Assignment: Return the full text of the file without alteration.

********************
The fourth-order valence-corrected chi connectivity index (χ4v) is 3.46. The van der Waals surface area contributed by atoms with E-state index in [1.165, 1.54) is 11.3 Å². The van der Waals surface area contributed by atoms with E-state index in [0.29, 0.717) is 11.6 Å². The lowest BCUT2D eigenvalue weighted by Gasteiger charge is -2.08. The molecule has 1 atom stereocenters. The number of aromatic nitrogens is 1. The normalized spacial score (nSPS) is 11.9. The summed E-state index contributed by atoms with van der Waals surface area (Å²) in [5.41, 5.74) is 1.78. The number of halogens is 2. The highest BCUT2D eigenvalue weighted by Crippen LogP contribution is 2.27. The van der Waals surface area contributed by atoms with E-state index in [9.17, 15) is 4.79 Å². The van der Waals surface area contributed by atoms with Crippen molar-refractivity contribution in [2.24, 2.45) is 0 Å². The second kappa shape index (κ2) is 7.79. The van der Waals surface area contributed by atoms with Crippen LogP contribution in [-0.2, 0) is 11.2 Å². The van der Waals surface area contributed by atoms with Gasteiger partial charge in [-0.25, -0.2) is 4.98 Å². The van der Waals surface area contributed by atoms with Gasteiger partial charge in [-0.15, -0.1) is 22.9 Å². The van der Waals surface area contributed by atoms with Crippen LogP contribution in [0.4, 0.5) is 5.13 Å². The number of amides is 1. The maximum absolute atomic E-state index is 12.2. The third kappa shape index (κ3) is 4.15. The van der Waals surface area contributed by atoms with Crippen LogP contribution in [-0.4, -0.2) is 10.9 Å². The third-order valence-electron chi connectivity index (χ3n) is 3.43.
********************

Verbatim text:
The fourth-order valence-corrected chi connectivity index (χ4v) is 3.46. The van der Waals surface area contributed by atoms with E-state index in [1.165, 1.54) is 11.3 Å². The van der Waals surface area contributed by atoms with E-state index in [0.29, 0.717) is 11.6 Å². The lowest BCUT2D eigenvalue weighted by Gasteiger charge is -2.08. The molecule has 1 atom stereocenters. The number of aromatic nitrogens is 1. The normalized spacial score (nSPS) is 11.9. The summed E-state index contributed by atoms with van der Waals surface area (Å²) in [5.41, 5.74) is 1.78. The number of halogens is 2. The highest BCUT2D eigenvalue weighted by Crippen LogP contribution is 2.27. The van der Waals surface area contributed by atoms with E-state index in [9.17, 15) is 4.79 Å². The van der Waals surface area contributed by atoms with Crippen molar-refractivity contribution in [2.24, 2.45) is 0 Å². The second kappa shape index (κ2) is 7.79. The van der Waals surface area contributed by atoms with Crippen LogP contribution in [-0.2, 0) is 11.2 Å². The van der Waals surface area contributed by atoms with Gasteiger partial charge in [-0.25, -0.2) is 4.98 Å². The van der Waals surface area contributed by atoms with Gasteiger partial charge in [-0.15, -0.1) is 22.9 Å². The van der Waals surface area contributed by atoms with Crippen LogP contribution in [0.4, 0.5) is 5.13 Å². The number of amides is 1. The maximum absolute atomic E-state index is 12.2. The third kappa shape index (κ3) is 4.15. The van der Waals surface area contributed by atoms with Crippen LogP contribution in [-0.4, -0.2) is 10.9 Å². The third-order valence-electron chi connectivity index (χ3n) is 3.43.